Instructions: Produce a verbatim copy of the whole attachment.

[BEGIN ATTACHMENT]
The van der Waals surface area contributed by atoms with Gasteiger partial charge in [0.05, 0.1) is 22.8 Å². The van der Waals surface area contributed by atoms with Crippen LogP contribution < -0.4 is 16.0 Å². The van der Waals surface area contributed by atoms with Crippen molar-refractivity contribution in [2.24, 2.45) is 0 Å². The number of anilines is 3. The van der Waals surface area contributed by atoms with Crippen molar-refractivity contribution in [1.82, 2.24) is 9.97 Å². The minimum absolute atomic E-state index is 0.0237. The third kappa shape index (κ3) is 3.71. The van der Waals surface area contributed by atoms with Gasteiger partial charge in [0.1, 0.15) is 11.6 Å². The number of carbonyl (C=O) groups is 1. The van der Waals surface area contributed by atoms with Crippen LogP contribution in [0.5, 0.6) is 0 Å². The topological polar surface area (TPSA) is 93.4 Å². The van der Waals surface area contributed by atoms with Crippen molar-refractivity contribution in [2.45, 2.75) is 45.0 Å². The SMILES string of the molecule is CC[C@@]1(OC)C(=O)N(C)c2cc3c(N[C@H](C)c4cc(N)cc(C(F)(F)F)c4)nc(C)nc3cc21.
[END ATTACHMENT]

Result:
The van der Waals surface area contributed by atoms with Gasteiger partial charge in [0.05, 0.1) is 22.8 Å². The van der Waals surface area contributed by atoms with Crippen LogP contribution < -0.4 is 16.0 Å². The van der Waals surface area contributed by atoms with Crippen molar-refractivity contribution in [2.24, 2.45) is 0 Å². The number of anilines is 3. The van der Waals surface area contributed by atoms with Crippen molar-refractivity contribution in [1.82, 2.24) is 9.97 Å². The minimum absolute atomic E-state index is 0.0237. The third kappa shape index (κ3) is 3.71. The van der Waals surface area contributed by atoms with Gasteiger partial charge in [0.1, 0.15) is 11.6 Å². The number of carbonyl (C=O) groups is 1. The van der Waals surface area contributed by atoms with Crippen LogP contribution in [0.5, 0.6) is 0 Å². The topological polar surface area (TPSA) is 93.4 Å². The van der Waals surface area contributed by atoms with Crippen molar-refractivity contribution in [2.45, 2.75) is 45.0 Å². The SMILES string of the molecule is CC[C@@]1(OC)C(=O)N(C)c2cc3c(N[C@H](C)c4cc(N)cc(C(F)(F)F)c4)nc(C)nc3cc21.